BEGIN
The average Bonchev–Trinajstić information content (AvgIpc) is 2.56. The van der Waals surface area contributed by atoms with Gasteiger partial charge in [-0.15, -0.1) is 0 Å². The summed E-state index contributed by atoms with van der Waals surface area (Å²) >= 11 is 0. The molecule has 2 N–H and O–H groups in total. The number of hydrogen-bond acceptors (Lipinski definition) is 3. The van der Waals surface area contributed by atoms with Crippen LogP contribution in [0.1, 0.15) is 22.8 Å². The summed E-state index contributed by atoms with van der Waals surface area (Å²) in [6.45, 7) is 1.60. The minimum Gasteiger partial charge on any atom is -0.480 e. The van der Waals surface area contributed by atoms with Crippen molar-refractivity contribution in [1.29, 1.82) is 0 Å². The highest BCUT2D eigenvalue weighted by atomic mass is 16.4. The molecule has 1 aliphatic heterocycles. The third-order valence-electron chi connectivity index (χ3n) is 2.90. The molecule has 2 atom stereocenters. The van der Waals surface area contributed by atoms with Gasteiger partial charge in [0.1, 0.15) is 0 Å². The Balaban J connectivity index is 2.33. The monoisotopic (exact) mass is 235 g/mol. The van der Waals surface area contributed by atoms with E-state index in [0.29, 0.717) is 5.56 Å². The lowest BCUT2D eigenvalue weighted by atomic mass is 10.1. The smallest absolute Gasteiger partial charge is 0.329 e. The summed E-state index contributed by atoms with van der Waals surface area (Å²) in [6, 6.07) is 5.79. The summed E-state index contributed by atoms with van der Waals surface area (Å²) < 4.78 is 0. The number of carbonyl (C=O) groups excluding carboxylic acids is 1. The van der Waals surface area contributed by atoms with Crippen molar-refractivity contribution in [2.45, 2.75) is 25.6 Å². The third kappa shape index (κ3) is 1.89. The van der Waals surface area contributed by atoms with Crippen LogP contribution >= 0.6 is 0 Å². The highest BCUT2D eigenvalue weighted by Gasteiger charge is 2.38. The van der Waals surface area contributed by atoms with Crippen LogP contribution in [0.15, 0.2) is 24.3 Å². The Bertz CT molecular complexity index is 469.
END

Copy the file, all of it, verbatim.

The average Bonchev–Trinajstić information content (AvgIpc) is 2.56. The van der Waals surface area contributed by atoms with Gasteiger partial charge in [-0.15, -0.1) is 0 Å². The summed E-state index contributed by atoms with van der Waals surface area (Å²) >= 11 is 0. The molecule has 2 N–H and O–H groups in total. The number of hydrogen-bond acceptors (Lipinski definition) is 3. The van der Waals surface area contributed by atoms with Crippen LogP contribution in [0.1, 0.15) is 22.8 Å². The summed E-state index contributed by atoms with van der Waals surface area (Å²) in [6.45, 7) is 1.60. The minimum Gasteiger partial charge on any atom is -0.480 e. The van der Waals surface area contributed by atoms with Crippen molar-refractivity contribution in [1.29, 1.82) is 0 Å². The highest BCUT2D eigenvalue weighted by atomic mass is 16.4. The molecule has 1 aliphatic heterocycles. The third-order valence-electron chi connectivity index (χ3n) is 2.90. The molecule has 2 atom stereocenters. The van der Waals surface area contributed by atoms with Gasteiger partial charge in [0.1, 0.15) is 0 Å². The Balaban J connectivity index is 2.33. The monoisotopic (exact) mass is 235 g/mol. The van der Waals surface area contributed by atoms with E-state index in [0.29, 0.717) is 5.56 Å². The lowest BCUT2D eigenvalue weighted by atomic mass is 10.1. The smallest absolute Gasteiger partial charge is 0.329 e. The summed E-state index contributed by atoms with van der Waals surface area (Å²) in [6, 6.07) is 5.79. The summed E-state index contributed by atoms with van der Waals surface area (Å²) < 4.78 is 0. The number of carbonyl (C=O) groups excluding carboxylic acids is 1. The van der Waals surface area contributed by atoms with Crippen molar-refractivity contribution in [2.45, 2.75) is 25.6 Å². The third kappa shape index (κ3) is 1.89. The van der Waals surface area contributed by atoms with Crippen LogP contribution >= 0.6 is 0 Å². The highest BCUT2D eigenvalue weighted by Gasteiger charge is 2.38. The van der Waals surface area contributed by atoms with Crippen LogP contribution in [0.15, 0.2) is 24.3 Å². The Bertz CT molecular complexity index is 469.